From jazz and folk to hip hop, heavy metal, and straight edge, popular music is not only a cultural artifact but an ever-expanding part of our social lives. The sixteen different genres explored in Music Sociology demonstrate that music everywhere reflects social values, organizational processes, meanings, and individual identity. Presenting original ethnographic research, the contributors use descriptions of subcultures to explain the concepts of music sociology, including the rituals that link people to music—and to the past and each other.
Authors consider the intersections of race, class, and gender identity as it is learned, structured, and modified through lyrics and cultural experiences. Authenticity of music in the way it is performed, understood, and experienced is central to the book, as is the way the music industry and technology further modify these experiences. Written by sociologists also involved in music, this collection takes the reader on a very personal—yet public—journey. It introduces sociology of music to those who may not be familiar with it and provides a basic historical perspective on popular music in America.
- Original ethnographic research articles introduce students to the core concepts of music sociology just as it takes them through journeys doing field research.
- Roy and Dowd’s What Makes Music Sociological is reprinted in Part One to introduce students to the key questions in music sociology today.
“This book yields many thoughtful ideas and findings about music in the Americas, and is worth study by students and music lovers. Summing Up: Highly recommended.” –CHOICE
“I think this is a wonderful book and a valuable tool for anyone interested in understanding the role of music in society.“
-Warren Waren, Texas A&M University
I. What Is Sociology of Music
Chapter 1: Here I Stand by Paul Robeson
Chapter 2: Five Important Moments in America’s Musical History—The Rest of the Story by Sara Towe Horsfall
Chapter 3: What Is Sociological about Music by Will Roy and Tim Dowd
Chapter 4: American Song by Howard Becker
II. Identity and the Experience of Music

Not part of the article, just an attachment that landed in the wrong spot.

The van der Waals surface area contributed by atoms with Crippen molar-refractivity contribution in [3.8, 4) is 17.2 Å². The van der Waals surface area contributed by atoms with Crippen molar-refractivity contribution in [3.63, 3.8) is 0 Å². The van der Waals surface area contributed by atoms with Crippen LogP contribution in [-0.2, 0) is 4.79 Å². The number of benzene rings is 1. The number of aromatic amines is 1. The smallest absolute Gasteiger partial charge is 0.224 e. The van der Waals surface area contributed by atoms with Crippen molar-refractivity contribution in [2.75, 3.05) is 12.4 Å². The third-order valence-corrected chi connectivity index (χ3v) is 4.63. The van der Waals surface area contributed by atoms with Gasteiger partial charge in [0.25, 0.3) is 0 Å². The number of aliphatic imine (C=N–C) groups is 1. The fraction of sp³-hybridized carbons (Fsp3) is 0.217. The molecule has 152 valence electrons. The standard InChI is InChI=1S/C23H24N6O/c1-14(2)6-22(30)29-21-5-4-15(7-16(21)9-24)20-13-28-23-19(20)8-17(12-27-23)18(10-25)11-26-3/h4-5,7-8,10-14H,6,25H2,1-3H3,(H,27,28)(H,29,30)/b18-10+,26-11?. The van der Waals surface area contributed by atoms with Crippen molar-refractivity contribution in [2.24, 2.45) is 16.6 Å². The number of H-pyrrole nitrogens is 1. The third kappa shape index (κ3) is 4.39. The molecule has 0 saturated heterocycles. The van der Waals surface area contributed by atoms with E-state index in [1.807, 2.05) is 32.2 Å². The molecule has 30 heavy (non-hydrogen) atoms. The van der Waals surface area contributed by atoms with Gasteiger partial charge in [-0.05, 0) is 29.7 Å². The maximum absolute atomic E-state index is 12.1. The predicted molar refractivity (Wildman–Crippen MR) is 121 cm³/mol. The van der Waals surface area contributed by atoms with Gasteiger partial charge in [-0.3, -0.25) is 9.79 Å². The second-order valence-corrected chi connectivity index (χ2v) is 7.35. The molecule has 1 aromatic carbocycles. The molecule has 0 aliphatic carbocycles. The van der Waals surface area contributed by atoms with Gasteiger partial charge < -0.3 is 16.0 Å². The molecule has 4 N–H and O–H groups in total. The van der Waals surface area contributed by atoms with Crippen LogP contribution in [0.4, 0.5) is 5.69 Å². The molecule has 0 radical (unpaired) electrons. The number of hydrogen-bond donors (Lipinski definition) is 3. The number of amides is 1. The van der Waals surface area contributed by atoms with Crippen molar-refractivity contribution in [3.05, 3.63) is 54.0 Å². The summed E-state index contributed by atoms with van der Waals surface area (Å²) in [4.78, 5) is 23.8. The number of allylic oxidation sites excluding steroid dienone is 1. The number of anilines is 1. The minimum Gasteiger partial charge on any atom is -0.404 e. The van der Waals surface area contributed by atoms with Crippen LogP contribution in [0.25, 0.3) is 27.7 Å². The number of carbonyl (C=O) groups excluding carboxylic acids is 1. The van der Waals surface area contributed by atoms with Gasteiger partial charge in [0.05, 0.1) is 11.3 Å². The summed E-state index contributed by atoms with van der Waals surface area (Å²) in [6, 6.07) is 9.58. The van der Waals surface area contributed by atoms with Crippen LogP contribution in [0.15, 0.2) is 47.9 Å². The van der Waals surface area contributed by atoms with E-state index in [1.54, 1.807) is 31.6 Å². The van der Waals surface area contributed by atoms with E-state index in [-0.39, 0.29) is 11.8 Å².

Chapter 5: Music as Ritual: A Hotline to the Collective Conscious by Sara Towe Horsfall
Chapter 6: Moving Past Violence and Vulgarity: Structural Ritualization and Constructed Meaning in Heavy Metal Subculture by Jan-Martijn Meij, Meghan D.Probstfield, Joseph M Simpson, J. David Knottnerus
Chapter 7: Authenticity in Latino Music: Scenes of Place by Kathryn M. Nowtny, Jennifer L. Fackler,
Gianncarlo Muschi, Carol Vargas, Lindsey Wilson, Joseph A. Kotarba
Chapter 8: Ritualistic and Pure Soloing by Roscoe C. Scarborough
III. Music and Stratification
Chapter 9: Race by Russell A. Potter
Chapter 10: (Re)Presentin’ the Tragic Mulatto: An Analysis of Multiracial Identity in Rap Music by Matt Oware
Chapter 11: Skinhead Identity Contested: Ska Music, Racism, and Youth Culture by Daniel Sarabia
Chapter 12: Lowbrow Entertainment to Highbrow Art Form: The Case of Jazz and Heavy Metal by Roscoe C. Scarborough
Chapter 13: It Is What It Is: Race, Gender, and Privilege in Hip Hop DJ Culture by Michael Barnes
IV. Music and Subcultures
Chapter 14: Sect (From Jazz: Myth and Religion) by Neil Leonard
Chapter 15: Hardcore: An Ethnographic Study of an Evolving Music Subculture by Kerry Hendricks
Chapter 16: Not Fade Away: Ritual Solidarity and Persistence in the Jamband Community by Pam Hunt
Chapter 17: Taqwacore: An Introduction to Muslim American Punk Rock by Sarah S. Hosman
V. Music as Social Change and Commentary
Chapter 18: Hitler, the Holocaust, and Heavy Metal Music: Holocaust Memory and Representation in the Heavy Metal Subculture1980–Present by Mark Mengerink
Chapter 19: Painful Listening: The Musical Noise and Cultural Transcendence of Southern Italian Tarantism by Lee Blackstone
Chapter 20: An International Comparison of the Politics of Straight Edge by William Tsitsos
Chapter 21: Sing Out: Collective Singing Rituals of Folk Protest Music in US Social Movements by Jeneve Brooks
VI. Commodification of Music
Chapter 22: The Industrialization of Popular Music by Simon Frith
Chapter 23: Authenticity and Independence in Rap Music and Other Genre Communities by Jennifer C. Lena
Chapter 24: A Piece of Art Is Not a Loaf of Bread: Indie Rock’s Challenge to Commodification by Jeffrey Nathanial Parker
Chapter 25: Operating Outside of the Music Industry: Strategies of Production in a Semi-Professional Musical Art World by Diana Miller
Chapter 26: Why Pay for Music? How College Students Rationalize Illegal Downloading by Jason S. Ulsperberger, Kristin Ulsperberger, and Stan H. Hodges.